To be fair, however, Heitkamp, a red state Democrat, is not a typical liberal. In 2016, Donald Trump reportedly considered her for a cabinet position as Secretary of Agriculture. Since then, she has voted with Trump about half the time and her support for a bill reforming Dodd-Frank earned her a public thank you from the Koch brothers. A GovTrack ranking of senators puts her almost squarely in the middle of the Senate and more conservative than Susan Collins (R-Maine).

Sen. Heitkamp’s call for civility may not be enough to save her seat, but it is nonetheless refreshing to hear. If the North Dakota voters choose to bring her home, the real loser will be the Democratic Party, where moderate voices are becoming increasingly difficult to find.

Originally published on The Resurgent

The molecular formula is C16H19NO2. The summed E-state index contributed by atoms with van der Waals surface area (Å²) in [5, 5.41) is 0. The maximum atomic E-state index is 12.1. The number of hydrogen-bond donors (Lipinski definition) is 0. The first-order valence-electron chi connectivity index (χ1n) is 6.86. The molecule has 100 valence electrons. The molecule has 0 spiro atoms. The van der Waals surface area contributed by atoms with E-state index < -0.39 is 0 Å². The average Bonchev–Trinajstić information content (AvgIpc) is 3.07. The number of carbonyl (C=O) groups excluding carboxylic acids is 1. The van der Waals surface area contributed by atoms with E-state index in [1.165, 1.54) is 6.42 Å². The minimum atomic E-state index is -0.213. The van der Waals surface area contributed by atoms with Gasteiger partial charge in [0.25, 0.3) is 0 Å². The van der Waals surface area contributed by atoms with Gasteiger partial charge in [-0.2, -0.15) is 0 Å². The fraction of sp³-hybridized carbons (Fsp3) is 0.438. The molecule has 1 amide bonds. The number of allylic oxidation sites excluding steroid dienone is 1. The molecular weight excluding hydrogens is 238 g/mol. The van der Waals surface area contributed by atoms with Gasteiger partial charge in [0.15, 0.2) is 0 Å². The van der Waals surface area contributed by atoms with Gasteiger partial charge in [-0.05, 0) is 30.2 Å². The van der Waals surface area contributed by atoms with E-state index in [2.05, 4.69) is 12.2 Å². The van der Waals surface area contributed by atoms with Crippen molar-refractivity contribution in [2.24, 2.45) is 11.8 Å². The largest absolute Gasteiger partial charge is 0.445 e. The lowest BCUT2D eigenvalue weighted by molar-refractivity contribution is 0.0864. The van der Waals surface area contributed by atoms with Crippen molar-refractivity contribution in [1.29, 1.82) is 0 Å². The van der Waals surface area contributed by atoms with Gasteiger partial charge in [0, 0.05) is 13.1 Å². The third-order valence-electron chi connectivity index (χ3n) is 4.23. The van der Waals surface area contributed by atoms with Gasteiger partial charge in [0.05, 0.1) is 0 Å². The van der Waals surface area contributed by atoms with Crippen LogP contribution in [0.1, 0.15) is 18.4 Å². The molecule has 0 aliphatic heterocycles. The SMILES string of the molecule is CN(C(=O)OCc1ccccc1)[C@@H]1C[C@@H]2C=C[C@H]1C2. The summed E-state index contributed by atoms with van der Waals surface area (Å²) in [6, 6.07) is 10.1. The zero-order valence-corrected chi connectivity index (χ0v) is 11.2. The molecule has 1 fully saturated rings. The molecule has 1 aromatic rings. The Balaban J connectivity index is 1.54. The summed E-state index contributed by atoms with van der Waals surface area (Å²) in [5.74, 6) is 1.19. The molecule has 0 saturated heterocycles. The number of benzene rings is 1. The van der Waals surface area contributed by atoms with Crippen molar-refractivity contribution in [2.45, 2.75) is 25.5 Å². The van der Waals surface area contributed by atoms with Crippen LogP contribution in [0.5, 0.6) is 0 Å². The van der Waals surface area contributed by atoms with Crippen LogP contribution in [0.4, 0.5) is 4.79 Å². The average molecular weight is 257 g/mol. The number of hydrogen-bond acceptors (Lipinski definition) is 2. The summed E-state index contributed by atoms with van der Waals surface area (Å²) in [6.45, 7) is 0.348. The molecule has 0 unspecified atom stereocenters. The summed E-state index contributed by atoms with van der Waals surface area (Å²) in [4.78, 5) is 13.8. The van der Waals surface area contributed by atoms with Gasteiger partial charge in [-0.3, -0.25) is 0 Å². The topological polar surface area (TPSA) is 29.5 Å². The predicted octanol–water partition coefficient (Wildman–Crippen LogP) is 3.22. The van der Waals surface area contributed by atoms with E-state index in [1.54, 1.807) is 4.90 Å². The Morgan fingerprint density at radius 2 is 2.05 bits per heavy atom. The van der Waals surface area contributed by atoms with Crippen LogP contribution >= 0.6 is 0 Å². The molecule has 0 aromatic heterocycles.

FBI Foils Election Day Bomb Plot

There has been a lot of talk lately about incivility and the potential for violence in the current political climate. Yesterday, the danger came sharply into focus when the FBI arrested Paul Rosenfeld for plotting to blow himself up on the National Mall in Washington, DC on Election Day.

Per NBC News, Paul Rosenfeld of Tappan, N.Y. was arrested by the FBI after sending text messages and letters to a reporter in Pennsylvania last August and September. In the messages, Rosenfeld threated to publicly detonate a bomb on the mall to kill himself. The reporter notified law enforcement and Rosenfeld was promptly arrested. In a search of his home, authorities discovered a bomb containing eight pounds of black powder. Crating and other components increased the total weight of the bomb to 200 pounds.